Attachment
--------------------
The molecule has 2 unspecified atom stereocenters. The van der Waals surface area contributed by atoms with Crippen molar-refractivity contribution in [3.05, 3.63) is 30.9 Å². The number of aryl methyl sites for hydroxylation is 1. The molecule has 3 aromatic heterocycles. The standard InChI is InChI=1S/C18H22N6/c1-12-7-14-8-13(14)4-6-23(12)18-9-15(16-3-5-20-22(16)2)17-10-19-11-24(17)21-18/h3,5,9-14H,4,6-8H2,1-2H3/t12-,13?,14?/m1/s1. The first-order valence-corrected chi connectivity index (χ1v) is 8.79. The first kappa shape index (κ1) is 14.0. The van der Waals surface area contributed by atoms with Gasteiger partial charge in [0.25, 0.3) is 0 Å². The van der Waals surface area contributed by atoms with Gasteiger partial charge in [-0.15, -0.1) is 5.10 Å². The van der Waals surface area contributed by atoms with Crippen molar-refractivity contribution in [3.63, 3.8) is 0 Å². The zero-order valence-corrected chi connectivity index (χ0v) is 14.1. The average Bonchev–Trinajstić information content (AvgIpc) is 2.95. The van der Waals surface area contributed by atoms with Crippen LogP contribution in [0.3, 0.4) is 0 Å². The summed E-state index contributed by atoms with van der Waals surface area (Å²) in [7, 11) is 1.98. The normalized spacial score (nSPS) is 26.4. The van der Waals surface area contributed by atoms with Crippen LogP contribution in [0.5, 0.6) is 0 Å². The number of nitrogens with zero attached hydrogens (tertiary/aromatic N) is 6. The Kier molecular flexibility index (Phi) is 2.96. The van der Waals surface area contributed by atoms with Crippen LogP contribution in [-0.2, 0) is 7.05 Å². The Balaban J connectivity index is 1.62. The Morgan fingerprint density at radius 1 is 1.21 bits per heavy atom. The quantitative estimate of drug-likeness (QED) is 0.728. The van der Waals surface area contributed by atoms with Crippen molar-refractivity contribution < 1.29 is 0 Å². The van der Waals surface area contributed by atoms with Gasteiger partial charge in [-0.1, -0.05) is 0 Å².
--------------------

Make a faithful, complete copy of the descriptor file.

The molecule has 2 unspecified atom stereocenters. The van der Waals surface area contributed by atoms with Crippen molar-refractivity contribution in [3.05, 3.63) is 30.9 Å². The number of aryl methyl sites for hydroxylation is 1. The molecule has 3 aromatic heterocycles. The standard InChI is InChI=1S/C18H22N6/c1-12-7-14-8-13(14)4-6-23(12)18-9-15(16-3-5-20-22(16)2)17-10-19-11-24(17)21-18/h3,5,9-14H,4,6-8H2,1-2H3/t12-,13?,14?/m1/s1. The first-order valence-corrected chi connectivity index (χ1v) is 8.79. The first kappa shape index (κ1) is 14.0. The van der Waals surface area contributed by atoms with Gasteiger partial charge in [0.25, 0.3) is 0 Å². The van der Waals surface area contributed by atoms with Gasteiger partial charge in [-0.15, -0.1) is 5.10 Å². The van der Waals surface area contributed by atoms with Crippen molar-refractivity contribution in [3.63, 3.8) is 0 Å². The zero-order valence-corrected chi connectivity index (χ0v) is 14.1. The average Bonchev–Trinajstić information content (AvgIpc) is 2.95. The van der Waals surface area contributed by atoms with Crippen LogP contribution in [0.3, 0.4) is 0 Å². The summed E-state index contributed by atoms with van der Waals surface area (Å²) in [7, 11) is 1.98. The normalized spacial score (nSPS) is 26.4. The van der Waals surface area contributed by atoms with Crippen LogP contribution in [0.5, 0.6) is 0 Å². The number of nitrogens with zero attached hydrogens (tertiary/aromatic N) is 6. The Kier molecular flexibility index (Phi) is 2.96. The van der Waals surface area contributed by atoms with Crippen LogP contribution in [-0.2, 0) is 7.05 Å². The Balaban J connectivity index is 1.62. The Morgan fingerprint density at radius 1 is 1.21 bits per heavy atom. The quantitative estimate of drug-likeness (QED) is 0.728. The van der Waals surface area contributed by atoms with Crippen molar-refractivity contribution < 1.29 is 0 Å². The van der Waals surface area contributed by atoms with Gasteiger partial charge in [-0.1, -0.05) is 0 Å².